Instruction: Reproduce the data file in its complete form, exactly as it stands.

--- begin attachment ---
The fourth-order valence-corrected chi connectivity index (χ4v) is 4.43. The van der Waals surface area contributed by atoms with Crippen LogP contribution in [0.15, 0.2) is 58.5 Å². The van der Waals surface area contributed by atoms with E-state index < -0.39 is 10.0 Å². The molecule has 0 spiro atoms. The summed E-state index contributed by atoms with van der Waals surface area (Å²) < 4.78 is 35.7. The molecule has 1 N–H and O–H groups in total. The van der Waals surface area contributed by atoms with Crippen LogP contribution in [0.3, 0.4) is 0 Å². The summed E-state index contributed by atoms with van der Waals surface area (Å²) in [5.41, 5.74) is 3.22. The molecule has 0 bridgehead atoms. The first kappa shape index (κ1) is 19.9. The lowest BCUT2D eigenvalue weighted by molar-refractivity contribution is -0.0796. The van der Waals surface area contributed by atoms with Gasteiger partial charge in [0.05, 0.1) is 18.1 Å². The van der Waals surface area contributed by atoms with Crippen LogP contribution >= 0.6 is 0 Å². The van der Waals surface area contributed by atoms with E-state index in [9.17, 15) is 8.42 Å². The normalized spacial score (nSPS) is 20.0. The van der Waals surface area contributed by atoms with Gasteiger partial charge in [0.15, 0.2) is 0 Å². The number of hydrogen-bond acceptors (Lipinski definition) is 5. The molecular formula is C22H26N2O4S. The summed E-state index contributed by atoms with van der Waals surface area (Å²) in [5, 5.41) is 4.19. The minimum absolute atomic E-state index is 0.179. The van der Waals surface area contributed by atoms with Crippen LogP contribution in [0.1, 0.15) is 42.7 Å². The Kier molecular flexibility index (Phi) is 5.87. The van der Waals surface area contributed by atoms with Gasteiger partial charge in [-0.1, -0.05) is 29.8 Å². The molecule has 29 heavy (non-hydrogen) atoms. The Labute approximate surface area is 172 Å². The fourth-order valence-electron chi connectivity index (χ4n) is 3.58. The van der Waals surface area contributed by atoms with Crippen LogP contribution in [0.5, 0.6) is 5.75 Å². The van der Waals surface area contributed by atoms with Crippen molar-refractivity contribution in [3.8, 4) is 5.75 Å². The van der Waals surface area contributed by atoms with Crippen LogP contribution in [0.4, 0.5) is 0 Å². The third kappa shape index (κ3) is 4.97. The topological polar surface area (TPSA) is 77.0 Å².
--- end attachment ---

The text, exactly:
The fourth-order valence-corrected chi connectivity index (χ4v) is 4.43. The van der Waals surface area contributed by atoms with Crippen LogP contribution in [0.15, 0.2) is 58.5 Å². The van der Waals surface area contributed by atoms with E-state index < -0.39 is 10.0 Å². The molecule has 0 spiro atoms. The summed E-state index contributed by atoms with van der Waals surface area (Å²) < 4.78 is 35.7. The molecule has 1 N–H and O–H groups in total. The van der Waals surface area contributed by atoms with Crippen LogP contribution in [0.3, 0.4) is 0 Å². The summed E-state index contributed by atoms with van der Waals surface area (Å²) in [5.41, 5.74) is 3.22. The molecule has 0 bridgehead atoms. The first kappa shape index (κ1) is 19.9. The lowest BCUT2D eigenvalue weighted by molar-refractivity contribution is -0.0796. The van der Waals surface area contributed by atoms with Gasteiger partial charge in [0.05, 0.1) is 18.1 Å². The van der Waals surface area contributed by atoms with Crippen LogP contribution >= 0.6 is 0 Å². The van der Waals surface area contributed by atoms with E-state index in [9.17, 15) is 8.42 Å². The normalized spacial score (nSPS) is 20.0. The van der Waals surface area contributed by atoms with Gasteiger partial charge in [0.15, 0.2) is 0 Å². The number of hydrogen-bond acceptors (Lipinski definition) is 5. The molecular formula is C22H26N2O4S. The summed E-state index contributed by atoms with van der Waals surface area (Å²) in [5, 5.41) is 4.19. The minimum absolute atomic E-state index is 0.179. The van der Waals surface area contributed by atoms with Crippen LogP contribution in [0.1, 0.15) is 42.7 Å². The Kier molecular flexibility index (Phi) is 5.87. The van der Waals surface area contributed by atoms with Gasteiger partial charge in [-0.1, -0.05) is 29.8 Å². The molecule has 29 heavy (non-hydrogen) atoms. The Labute approximate surface area is 172 Å². The fourth-order valence-electron chi connectivity index (χ4n) is 3.58. The van der Waals surface area contributed by atoms with Crippen LogP contribution in [0.5, 0.6) is 5.75 Å². The van der Waals surface area contributed by atoms with Crippen molar-refractivity contribution in [3.8, 4) is 5.75 Å². The van der Waals surface area contributed by atoms with Crippen LogP contribution in [0.4, 0.5) is 0 Å². The third kappa shape index (κ3) is 4.97. The topological polar surface area (TPSA) is 77.0 Å².